To promote the health of our federal public lands by eliminating the adverse effects of livestock production on native species and their habitats on all federal public lands.
Point Reyes National Seashore Controversy
Posted by: Gordon Bennett on January 27, 2010 at 11:04PM PST
According to http://ucanr.org/blogs/anrnews/index.cfm?tagname=public%20policy, “Rilla…wrote the report with Lisa Bush…to bring some scientific information into the conversation.” But the UC Report contains scientific errors, selective presentation of science, misleading science and unsubstantiated scientific conclusions.
For example, Page 2, paragraph 5: UC Davis erroneously claims that “most native grazers [are] extinct” and claims without any substantiation that “livestock grazing is the only ecosystem process that...keep(s) shrubs from invading grasslands.” But PRNS pointed out that “most native grazers are present ” and that no data supports the claimed shrub invasion, which may be “a reversion to historic conditions.”
Page 4, paragraph 3: The UC Report admits, “livestock grazing has certainly been a factor in the loss of native plant species on some of California’s grasslands,” however, it erroneously attributes this impact wholly to the “past.” In fact, today, the great majority of Marin’s commercial grazing continues to be driven by economic, not biological, needs, and thus continues to have significant negative impacts on biodiversity. Tomales Bay is “impaired” due to excess coliform and sediment in part because commercial grazing destroyed and continues to suppress native riparian vegetation.
Page 4 paragraphs 5: UC Davis quotes Hayes and Holl (2003) as stating that grazing can benefit annual forbs. However, this is misleading and a selective presentation because PRNS’s Response points out that the very same study also states, “cover and species richness of native perennial forbs were higher in ungrazed areas.” This distinction is particularly important, and thus the UC Davis errors particularly misleading, given that,” the coastal prairie of PRNS is a perennial system.
Page 4, paragraph 6: the UC Davis Report claims, “In all cases [commercial] grazing has proven compatible with the preservation of special status species found at PRNS.” However. PRNS points out that the quoted UC sentence is erroneous and contradicted by the prior UC sentence that notes, “Research and anecdotal information have shown that grazing is strongly linked to maintaining habitat for some special-status species at PRNS, while they have been inconclusive for others.” There is no dispute that commercial grazing, when managed with the goal of increasing biodiversity, as opposed to increasing profits, can help control invasive species. However, the benefits to some special status species that are claimed to come only from commercial grazing are unsubstantiated because they could also (and preferentially) be provided by native grazers such as tule elk. By favoring cattle over elk with the unstated red-herring, the UC Report fuels a range war whose prize is the PRNS grass and whose victims are elk confined to the “Refuge” solely to benefit commercial grazing.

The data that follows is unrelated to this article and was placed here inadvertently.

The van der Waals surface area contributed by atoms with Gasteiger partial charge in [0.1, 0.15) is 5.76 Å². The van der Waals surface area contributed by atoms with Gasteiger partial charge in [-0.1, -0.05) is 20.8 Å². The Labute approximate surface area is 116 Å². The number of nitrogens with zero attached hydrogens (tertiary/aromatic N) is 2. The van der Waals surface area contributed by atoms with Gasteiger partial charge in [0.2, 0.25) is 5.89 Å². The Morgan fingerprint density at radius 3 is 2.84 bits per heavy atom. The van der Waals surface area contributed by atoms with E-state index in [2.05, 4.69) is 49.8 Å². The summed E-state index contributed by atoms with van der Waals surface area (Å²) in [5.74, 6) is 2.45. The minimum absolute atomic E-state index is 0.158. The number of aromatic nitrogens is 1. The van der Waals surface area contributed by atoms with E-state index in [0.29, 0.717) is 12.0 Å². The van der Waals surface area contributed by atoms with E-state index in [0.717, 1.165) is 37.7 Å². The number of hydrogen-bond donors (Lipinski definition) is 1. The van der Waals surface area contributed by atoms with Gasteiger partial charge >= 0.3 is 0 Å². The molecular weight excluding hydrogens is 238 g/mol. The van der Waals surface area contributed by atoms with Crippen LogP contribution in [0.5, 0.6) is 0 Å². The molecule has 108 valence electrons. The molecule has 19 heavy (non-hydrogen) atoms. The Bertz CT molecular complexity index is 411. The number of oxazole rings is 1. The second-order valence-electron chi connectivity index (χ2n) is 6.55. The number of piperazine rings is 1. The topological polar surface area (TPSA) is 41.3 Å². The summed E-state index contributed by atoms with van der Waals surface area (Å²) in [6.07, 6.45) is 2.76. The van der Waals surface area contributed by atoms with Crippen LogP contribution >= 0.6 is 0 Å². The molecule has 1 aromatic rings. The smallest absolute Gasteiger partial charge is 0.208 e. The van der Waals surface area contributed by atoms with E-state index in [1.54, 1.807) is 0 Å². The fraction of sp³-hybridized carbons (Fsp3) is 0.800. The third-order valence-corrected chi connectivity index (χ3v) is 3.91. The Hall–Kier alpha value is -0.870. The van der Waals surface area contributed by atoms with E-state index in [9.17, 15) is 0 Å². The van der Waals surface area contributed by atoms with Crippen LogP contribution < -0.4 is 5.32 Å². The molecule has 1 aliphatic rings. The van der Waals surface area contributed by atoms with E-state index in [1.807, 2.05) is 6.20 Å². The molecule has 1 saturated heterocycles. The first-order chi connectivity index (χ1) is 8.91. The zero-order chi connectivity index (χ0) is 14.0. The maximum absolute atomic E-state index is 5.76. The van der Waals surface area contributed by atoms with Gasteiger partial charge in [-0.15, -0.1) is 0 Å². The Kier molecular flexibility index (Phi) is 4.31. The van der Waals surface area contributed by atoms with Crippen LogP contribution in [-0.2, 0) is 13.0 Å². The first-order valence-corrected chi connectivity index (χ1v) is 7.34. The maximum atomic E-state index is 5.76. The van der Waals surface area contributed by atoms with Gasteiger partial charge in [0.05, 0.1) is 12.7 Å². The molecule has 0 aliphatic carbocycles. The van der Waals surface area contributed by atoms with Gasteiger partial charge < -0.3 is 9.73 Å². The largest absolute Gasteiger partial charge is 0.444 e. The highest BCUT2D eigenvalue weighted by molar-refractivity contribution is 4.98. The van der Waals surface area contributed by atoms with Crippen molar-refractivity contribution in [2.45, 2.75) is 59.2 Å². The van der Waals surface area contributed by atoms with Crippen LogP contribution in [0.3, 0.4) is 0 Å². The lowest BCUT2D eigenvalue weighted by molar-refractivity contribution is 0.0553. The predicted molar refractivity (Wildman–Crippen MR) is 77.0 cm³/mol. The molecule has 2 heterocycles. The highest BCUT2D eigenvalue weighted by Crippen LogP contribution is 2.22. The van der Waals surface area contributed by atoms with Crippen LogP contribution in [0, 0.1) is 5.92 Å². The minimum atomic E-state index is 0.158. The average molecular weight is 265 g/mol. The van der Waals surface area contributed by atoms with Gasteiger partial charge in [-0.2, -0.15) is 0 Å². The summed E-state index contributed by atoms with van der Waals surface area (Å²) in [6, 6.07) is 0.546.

UCCE claims as its grazing baseline the now-extinct ice-age Pleistocene epoch browsers/grazers such as mammoth, camel, bison and giant sloth. UCCE again twists the baseline to the ice-age Pleistocene to justify its predetermined political agenda. A baseline of mammoth, camel, miniature horses, saber-toothed tigers and giant sloths is ecologically irrational and unjustified. The NPS ecological baseline is and should be the conditions that evolved naturally in the Holocene epoch that included the melting of the ice caps, the significant rise in sea levels, and the extinction of mammoth, camel, miniature horses, saber-toothed tigers and giant sloths that UCC absurdly claims as a current baseline. Those Holocene conditions were well recorded by the early Spanish explorers who found this area rich in large grazer/browser herds of deer and elk. These native brewers/gazers remain available to do the work that UCCE falsely claims only commercial livestock can perform, except for the fact that agricultural advocates themselves have self-servingly argued against release of the elk from their “refuge” due to invented concerns over Johne’s disease.
Page 6, paragraph 3. The UC Davis Report repeats the statistical fallacy that correlation proves causation. This fallacy occurs in the Report’s discussion of the Myrtle’s silverspot butterfly and the California red-legged frog. For example, It is incorrect to state that simply because there are large numbers of red-legged frogs in the pastoral zone, then grazing benefits frogs. In contrast, the PRNS Response notes that red-legged frogs benefit from ponded water and marsh areas. Since the pastoral zone is generally flatter than other areas in the park, it naturally has more frog areas.
In summary, the UC Report repeatedly claims a scientific basis for ecological benefits of commercial grazing based on scientific errors, selective presentation of data, misleading scientific statements and thus its claim is at best unsubstantiated and at worst, biased and self-serving.
Sierra Club Marin Group Parks Chair
Sierra Club CA Ag Committee
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